Purpose: Flowing blood sometimes appears bright on synthetic T1-weighted images, which could be misdiagnosed as a thrombus. This study aimed to investigate the frequency of hyperintensity within cerebral venous sinuses on synthetic MR images and to evaluate the influence of increasing flow rates on signal intensity using a flow phantom.
Materials and methods: Imaging data, including synthetic and conventional MRI scans, from 22 patients were retrospectively analyzed. Signal intensities at eight locations of cerebral venous sinuses on synthetic images were graded using the following three-point scale: 0, "dark vessel"; 1, "hyperintensity within the walls"; and 2, "hyperintensity within the lumen." A phantom with gadolinium solution inside a U-shaped tube was acquired without flow and then with increasing flow rates (60, 100, 200, 300, 400 ml/min).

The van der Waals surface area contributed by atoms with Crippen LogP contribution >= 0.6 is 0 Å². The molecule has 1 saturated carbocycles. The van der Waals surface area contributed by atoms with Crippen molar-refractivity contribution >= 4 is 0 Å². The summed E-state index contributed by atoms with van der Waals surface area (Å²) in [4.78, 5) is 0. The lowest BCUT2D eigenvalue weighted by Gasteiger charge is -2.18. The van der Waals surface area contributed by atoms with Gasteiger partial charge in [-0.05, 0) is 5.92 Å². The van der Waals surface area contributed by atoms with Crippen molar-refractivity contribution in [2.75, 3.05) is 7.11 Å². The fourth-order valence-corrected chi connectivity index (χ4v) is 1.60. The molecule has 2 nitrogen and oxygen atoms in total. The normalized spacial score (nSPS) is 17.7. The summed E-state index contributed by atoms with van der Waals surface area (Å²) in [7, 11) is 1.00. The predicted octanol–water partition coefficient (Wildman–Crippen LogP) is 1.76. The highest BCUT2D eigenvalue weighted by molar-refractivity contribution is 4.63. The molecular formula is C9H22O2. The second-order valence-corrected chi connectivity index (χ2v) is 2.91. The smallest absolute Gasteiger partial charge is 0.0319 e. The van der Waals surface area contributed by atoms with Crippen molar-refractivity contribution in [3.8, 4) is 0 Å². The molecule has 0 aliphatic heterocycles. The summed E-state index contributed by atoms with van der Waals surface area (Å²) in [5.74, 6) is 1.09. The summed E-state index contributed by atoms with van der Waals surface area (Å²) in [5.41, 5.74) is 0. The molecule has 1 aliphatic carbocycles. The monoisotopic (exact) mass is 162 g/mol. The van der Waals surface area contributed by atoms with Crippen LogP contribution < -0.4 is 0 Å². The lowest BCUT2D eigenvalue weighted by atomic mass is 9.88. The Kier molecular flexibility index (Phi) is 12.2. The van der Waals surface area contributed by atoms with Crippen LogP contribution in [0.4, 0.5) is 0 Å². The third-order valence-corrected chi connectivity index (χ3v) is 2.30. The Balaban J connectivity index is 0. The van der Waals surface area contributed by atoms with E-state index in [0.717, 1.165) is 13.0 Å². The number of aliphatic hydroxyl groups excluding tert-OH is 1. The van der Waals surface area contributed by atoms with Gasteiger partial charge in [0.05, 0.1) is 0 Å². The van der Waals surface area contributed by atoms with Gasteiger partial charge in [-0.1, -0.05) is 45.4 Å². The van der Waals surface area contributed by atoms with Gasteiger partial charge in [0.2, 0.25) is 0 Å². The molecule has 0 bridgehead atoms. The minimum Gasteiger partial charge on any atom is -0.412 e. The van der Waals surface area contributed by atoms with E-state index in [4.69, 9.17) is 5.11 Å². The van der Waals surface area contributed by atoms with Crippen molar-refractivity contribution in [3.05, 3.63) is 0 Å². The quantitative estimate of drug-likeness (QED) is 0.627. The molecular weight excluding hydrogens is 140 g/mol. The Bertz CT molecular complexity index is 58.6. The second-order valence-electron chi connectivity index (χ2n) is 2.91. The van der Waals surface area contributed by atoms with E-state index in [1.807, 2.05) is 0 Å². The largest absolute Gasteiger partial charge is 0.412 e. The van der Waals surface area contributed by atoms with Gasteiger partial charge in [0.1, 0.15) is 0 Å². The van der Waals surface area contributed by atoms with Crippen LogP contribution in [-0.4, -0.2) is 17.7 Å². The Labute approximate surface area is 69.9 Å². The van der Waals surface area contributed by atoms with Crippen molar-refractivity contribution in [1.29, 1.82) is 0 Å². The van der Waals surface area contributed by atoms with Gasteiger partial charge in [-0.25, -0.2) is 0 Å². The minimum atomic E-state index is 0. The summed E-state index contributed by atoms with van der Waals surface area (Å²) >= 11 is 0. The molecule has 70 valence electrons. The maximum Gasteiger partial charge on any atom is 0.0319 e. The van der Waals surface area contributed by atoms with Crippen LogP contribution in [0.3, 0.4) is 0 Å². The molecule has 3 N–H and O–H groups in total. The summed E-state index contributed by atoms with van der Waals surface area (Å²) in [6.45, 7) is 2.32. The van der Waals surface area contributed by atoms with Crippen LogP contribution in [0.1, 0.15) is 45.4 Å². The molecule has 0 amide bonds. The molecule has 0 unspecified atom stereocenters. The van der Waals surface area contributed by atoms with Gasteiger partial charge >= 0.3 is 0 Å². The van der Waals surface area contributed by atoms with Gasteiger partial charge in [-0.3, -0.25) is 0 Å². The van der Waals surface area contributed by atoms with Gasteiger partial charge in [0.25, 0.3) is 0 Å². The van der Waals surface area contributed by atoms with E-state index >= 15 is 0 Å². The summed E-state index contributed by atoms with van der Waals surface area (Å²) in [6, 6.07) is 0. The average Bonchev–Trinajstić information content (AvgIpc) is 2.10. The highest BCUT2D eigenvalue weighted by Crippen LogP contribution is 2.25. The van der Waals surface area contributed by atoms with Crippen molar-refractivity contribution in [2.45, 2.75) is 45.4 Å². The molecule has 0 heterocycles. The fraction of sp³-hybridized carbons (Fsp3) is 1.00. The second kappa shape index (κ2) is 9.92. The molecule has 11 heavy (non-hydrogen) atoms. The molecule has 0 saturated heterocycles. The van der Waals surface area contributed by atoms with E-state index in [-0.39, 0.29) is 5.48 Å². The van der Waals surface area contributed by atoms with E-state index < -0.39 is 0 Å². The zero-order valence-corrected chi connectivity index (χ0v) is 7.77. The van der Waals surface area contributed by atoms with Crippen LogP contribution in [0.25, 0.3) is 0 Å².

Results: Considering all sinus locations, the venous signal intensity on synthetic T1-weighted images was graded as 2 in 79.8% of the patients. On synthetic T2-weighted images, all sinuses were graded as 0. On fluid-attenuated inversion recovery (FLAIR) images, sinuses were almost always graded as 0 (99.4%). In the phantom study, the signal initially became brighter on synthetic T1-weighted images as the flow rate increased. Above a certain flow rate, the signal started to decrease.
Conclusion: High signal intensity within the cerebral venous sinuses is a frequent finding on synthetic T1-weighted images. This corresponds to the hyperintensity noted at certain flow rates in the phantom experiment.
Keywords: cerebral venous sinus; flow-related artifacts; synthetic magnetic resonance imaging; thrombosis.